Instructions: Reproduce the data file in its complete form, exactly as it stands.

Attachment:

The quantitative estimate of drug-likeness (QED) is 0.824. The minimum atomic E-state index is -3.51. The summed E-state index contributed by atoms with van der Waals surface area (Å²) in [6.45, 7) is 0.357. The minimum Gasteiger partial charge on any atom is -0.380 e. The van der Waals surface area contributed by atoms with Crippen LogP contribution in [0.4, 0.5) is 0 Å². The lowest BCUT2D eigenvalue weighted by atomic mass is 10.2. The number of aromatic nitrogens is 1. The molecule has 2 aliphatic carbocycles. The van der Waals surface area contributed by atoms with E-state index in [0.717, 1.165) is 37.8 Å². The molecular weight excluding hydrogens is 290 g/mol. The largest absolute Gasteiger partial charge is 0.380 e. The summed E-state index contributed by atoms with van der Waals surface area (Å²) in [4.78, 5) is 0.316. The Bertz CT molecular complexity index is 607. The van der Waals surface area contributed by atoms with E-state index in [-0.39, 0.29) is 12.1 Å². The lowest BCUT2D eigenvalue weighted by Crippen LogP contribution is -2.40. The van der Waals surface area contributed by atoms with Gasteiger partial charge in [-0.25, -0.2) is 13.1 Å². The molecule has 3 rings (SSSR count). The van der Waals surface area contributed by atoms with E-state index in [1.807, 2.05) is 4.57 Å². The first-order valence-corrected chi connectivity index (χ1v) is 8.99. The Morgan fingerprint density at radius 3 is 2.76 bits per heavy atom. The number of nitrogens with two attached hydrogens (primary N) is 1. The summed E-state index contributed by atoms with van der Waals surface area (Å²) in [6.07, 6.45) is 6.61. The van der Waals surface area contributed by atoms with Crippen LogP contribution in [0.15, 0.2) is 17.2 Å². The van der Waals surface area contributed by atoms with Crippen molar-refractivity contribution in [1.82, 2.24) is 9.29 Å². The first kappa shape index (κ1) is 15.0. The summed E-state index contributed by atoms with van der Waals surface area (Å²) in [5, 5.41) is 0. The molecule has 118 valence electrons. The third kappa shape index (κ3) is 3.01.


The quantitative estimate of drug-likeness (QED) is 0.824. The minimum atomic E-state index is -3.51. The summed E-state index contributed by atoms with van der Waals surface area (Å²) in [6.45, 7) is 0.357. The minimum Gasteiger partial charge on any atom is -0.380 e. The van der Waals surface area contributed by atoms with Crippen LogP contribution in [0.4, 0.5) is 0 Å². The lowest BCUT2D eigenvalue weighted by atomic mass is 10.2. The number of aromatic nitrogens is 1. The molecule has 2 aliphatic carbocycles. The van der Waals surface area contributed by atoms with E-state index in [0.717, 1.165) is 37.8 Å². The molecular weight excluding hydrogens is 290 g/mol. The largest absolute Gasteiger partial charge is 0.380 e. The summed E-state index contributed by atoms with van der Waals surface area (Å²) in [4.78, 5) is 0.316. The Bertz CT molecular complexity index is 607. The van der Waals surface area contributed by atoms with E-state index in [-0.39, 0.29) is 12.1 Å². The lowest BCUT2D eigenvalue weighted by Crippen LogP contribution is -2.40. The van der Waals surface area contributed by atoms with Gasteiger partial charge in [-0.25, -0.2) is 13.1 Å². The molecule has 3 rings (SSSR count). The van der Waals surface area contributed by atoms with E-state index in [1.807, 2.05) is 4.57 Å². The first-order valence-corrected chi connectivity index (χ1v) is 8.99. The Morgan fingerprint density at radius 3 is 2.76 bits per heavy atom. The number of nitrogens with two attached hydrogens (primary N) is 1. The summed E-state index contributed by atoms with van der Waals surface area (Å²) in [6.07, 6.45) is 6.61. The van der Waals surface area contributed by atoms with Crippen LogP contribution in [0.15, 0.2) is 17.2 Å². The van der Waals surface area contributed by atoms with Crippen molar-refractivity contribution in [1.82, 2.24) is 9.29 Å². The first kappa shape index (κ1) is 15.0. The summed E-state index contributed by atoms with van der Waals surface area (Å²) in [5, 5.41) is 0. The molecule has 118 valence electrons. The third kappa shape index (κ3) is 3.01.